Meat Processing Grinds to Halt After 'Cybersecurity Attack'

World's Largest Meat Supplier Says Servers Hit in North America and Australia
Meat Processing Grinds to Halt After 'Cybersecurity Attack'
The U.S. headquarters of meat supplier JBS in Greeley, Colorado.

The world's largest meat supplier, JBS, says an "organized cybersecurity attack" has led it to shut down servers in North America and Australia, and experts say a prolonged outage could have a noticeable impact on the global supply of meat.

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The Sao Paulo-based company has yet to disclose if the attack involved ransomware.

On Monday, JBS's branch in the U.S. said it shut down servers in North America and Australia following the attack on its computer systems, which it detected Sunday. It did not describe what caused the problem or if it involved file-encrypting ransomware.

The shutdown immediately affected slaughtering operations scheduled on Monday across four states in Australia and facilities in Canada, according to news reports from the ABC and Bloomberg.

How much the processing outage might disrupt meat supplies remains unclear. Jon Condon, the publisher of Australian beef industry trade publication Beef Central, tells the ABC that there are many other producers in Australia aside from JBS, and that shifting production would not be difficult.

But JBS is the biggest producer in the world, so a prolonged outage could have a noticeable impact, he adds.

JBS has some 250,000 employees across 15 countries, including the U.S. Its brands include Primo and Pilgrim's.

Officials from JBS could not immediately be reached for comment.

No Word on Ransomware

On Monday, JBS said in a statement saying it was "the target of an organized cybersecurity attack." The company did not explicitly say if malware or crypto-locking ransomware was involved. But many organizations that get hit by ransomware do not describe it as such immediately.

JBS says its global network of IT employees, together with third-party experts and an incident response firm, are working together to restore systems. The company says its backup servers were not affected, which may mean the company can simply wipe and restore all affected systems.

Still, restoring hundreds or even thousands of workstations from backups can be a slow and laborious process, sometimes taking weeks or months. "Resolution of the incident will take time, which may delay certain transactions with customers and suppliers," the company says.

So far at least, JBS says it does not believe that customer, supplier or employee data was compromised. But many ransomware attackers steal data before launching the file-encrypting malware, so it's possible that stolen data could yet come into play as part of potential shakedown efforts, as attackers try to bring additional pressure on the victim to pay.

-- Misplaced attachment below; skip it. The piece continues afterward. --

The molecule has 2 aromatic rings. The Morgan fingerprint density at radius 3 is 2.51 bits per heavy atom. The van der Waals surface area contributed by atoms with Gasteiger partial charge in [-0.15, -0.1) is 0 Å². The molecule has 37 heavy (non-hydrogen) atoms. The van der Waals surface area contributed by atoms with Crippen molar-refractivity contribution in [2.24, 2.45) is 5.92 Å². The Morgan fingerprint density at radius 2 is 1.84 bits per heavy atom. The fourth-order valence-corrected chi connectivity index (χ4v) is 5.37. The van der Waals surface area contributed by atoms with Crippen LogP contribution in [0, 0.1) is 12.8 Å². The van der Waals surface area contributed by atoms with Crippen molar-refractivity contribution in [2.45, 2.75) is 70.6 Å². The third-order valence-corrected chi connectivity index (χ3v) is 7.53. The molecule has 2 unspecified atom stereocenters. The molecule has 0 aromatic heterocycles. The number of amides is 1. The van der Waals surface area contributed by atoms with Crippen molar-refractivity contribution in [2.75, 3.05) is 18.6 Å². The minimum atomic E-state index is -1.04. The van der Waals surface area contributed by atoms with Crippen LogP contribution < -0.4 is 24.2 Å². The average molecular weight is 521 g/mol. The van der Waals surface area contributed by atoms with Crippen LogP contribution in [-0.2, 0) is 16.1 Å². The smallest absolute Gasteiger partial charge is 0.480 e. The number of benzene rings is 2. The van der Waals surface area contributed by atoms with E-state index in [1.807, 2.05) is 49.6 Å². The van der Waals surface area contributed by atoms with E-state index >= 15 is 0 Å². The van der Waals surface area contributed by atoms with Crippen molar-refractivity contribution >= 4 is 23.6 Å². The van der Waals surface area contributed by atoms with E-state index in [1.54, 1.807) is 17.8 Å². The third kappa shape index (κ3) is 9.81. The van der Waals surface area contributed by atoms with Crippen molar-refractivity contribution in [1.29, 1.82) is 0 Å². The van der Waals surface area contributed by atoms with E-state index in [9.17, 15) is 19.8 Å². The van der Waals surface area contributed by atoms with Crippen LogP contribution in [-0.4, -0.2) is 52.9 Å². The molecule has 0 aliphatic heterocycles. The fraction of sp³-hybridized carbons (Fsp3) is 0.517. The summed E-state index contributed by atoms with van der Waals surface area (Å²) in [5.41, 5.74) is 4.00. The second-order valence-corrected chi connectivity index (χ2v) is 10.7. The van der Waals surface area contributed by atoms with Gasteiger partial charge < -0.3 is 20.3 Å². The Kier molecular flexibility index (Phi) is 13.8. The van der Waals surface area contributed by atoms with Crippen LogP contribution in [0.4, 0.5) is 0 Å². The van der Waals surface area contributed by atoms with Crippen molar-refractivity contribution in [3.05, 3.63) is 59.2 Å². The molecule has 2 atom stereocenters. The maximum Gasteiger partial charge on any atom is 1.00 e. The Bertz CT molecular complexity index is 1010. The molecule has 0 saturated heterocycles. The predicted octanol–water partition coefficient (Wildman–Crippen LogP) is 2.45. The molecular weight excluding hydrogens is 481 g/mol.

Crypto-Locking Malware: Crisis Levels

Ransomware attacks have been on the rise for years, but they've now reached a crisis level. Chainalysis, which analyzes cryptocurrency transactions, estimates that payments to ransomware gangs amounted to at least $370 million in 2020, up from less than $100 million in 2019.

The problem surged in visibility after the May 7 attack against U.S. fuel supplier Colonial Pipeline Co. The company voluntarily shut down its 5,500-mile pipeline, which runs from Texas north up the East Coast, as a precaution after its systems were infected by DarkSide ransomware.

The pipeline was shut down for six days, resulting in fuel shortages and prompting runs on fuel. President Joe Biden said he believed that Russia was not responsible for the attack but that the country bore some responsibility because the attackers are believed to have been operating from that country.

Colonial Pipeline paid a ransom of $4.4 million to receive the decryption tool, a payment that company CEO Joseph Blount claimed "was the right thing to do for the country." But the tool reportedly didn't work well, and the company reverted to restoring systems from its own backups anyway. Blount has been called to give testimony before a House committee on June 9 (see Colonial Pipeline CEO to Testify at Congressional Hearing).

If there is a silver lining to the Colonial Pipeline incident, it's that securing the nation's critical infrastructure is becoming a U.S. political priority.

Last week, the Department of Homeland Security issued a directive making it mandatory for oil and gas operators to report security incidents. Previously, such reports were voluntary. Oil and gas operators must also review their cybersecurity practices within 30 days and describe them to the Transportation Security Administration and the Cybersecurity and Infrastructure Security Agency (see DHS Unveils New Cybersecurity Requirements for Pipelines).


About the Author

Jeremy Kirk

Jeremy Kirk

Managing Editor, Security and Technology, ISMG

Kirk is a veteran journalist who has reported from more than a dozen countries. Based in Sydney, he is Managing Editor for Security and Technology for Information Security Media Group. Prior to ISMG, he worked from London and Sydney covering computer security and privacy for International Data Group. Further back, he covered military affairs from Seoul, South Korea, and general assignment news for his hometown paper in Illinois.




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